When the smoke cleared from the movie, Randazzo had decided to go solo. He continued recording for Vik Records, a unit of RCA Victor, and enjoyed a minor success in 1958 with "Little Serenade," and made an appearance in Freed's next movie, Mister Rock And Roll, as well as in the 20th Century-Fox CinemaScope color production The Girl Can't Help It, among other movies. By 1960, he'd moved to ABC-Paramount, where he had another minor hit with "The Way of a Clown," and in 1963 he had another small hit with "Big Wide World" on the Colpix label. But it was mostly as a songwriter and producer that Randazzo busied himself and made his real success in the music business; he wrote some 650 songs over the ensuing decades, and saw them recorded by the likes of Frank Sinatra and Dionne Warwick. "Pretty Blue Eyes," authored with Bob Weinstein, was a number one hit for Steve Lawrence. But it was with Little Anthony & the Imperials that he had his longest success -- in addition to producing the group, he authored "Going Out of My Head," "I'm on the Outside Looking In," and "Hurt so Bad" (later covered by Linda Ronstadt), among other hits.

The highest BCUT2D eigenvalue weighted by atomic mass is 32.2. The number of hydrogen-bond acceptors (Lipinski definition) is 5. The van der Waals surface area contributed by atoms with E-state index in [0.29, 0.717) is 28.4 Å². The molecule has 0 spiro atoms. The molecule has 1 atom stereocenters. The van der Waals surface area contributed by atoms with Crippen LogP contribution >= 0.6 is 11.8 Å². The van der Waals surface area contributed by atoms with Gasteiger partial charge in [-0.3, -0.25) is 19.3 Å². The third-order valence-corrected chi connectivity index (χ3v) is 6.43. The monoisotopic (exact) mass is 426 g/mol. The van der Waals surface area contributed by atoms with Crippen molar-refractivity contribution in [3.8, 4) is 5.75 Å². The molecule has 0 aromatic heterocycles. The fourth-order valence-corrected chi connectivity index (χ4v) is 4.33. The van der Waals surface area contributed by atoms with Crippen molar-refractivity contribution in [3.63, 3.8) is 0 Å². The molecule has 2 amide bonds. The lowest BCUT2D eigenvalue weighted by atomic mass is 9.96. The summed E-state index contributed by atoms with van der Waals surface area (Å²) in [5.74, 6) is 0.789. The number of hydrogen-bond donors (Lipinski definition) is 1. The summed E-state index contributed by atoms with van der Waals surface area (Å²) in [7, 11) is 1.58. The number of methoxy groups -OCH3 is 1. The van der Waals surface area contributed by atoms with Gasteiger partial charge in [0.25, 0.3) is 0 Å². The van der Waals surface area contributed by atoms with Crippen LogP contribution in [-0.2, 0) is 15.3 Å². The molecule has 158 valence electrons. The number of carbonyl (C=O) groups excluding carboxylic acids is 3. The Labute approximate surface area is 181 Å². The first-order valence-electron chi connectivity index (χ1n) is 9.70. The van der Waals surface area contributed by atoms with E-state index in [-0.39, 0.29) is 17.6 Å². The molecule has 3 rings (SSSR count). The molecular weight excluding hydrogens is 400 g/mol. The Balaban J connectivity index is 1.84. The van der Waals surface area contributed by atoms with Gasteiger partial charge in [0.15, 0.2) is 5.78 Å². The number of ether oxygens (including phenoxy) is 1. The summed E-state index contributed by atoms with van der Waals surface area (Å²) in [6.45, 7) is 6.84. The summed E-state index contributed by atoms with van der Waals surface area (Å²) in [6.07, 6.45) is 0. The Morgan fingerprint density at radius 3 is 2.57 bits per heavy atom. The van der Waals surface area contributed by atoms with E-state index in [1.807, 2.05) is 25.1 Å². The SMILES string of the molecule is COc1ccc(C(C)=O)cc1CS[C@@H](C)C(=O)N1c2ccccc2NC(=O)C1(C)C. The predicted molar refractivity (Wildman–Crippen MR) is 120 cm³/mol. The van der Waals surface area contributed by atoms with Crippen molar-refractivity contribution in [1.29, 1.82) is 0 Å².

Randazzo became less visible as the '60s wore on, and in the '70s was largely forgotten by all except oldies fans. He remained active as a songwriter and behind-the-scenes, and did the occasional live performance to keep his hand in, but by then he was earning a good income from his annual royalties. He busied himself in local production in both Florida and Hawaii, especially the latter, and reportedly enjoyed a very happy second marriage -- his son from his first marriage, Teddy Randazzo, Jr., has also had a successful music career. Randazzo died in his sleep in 2003. ~ Bruce Eder, Rovi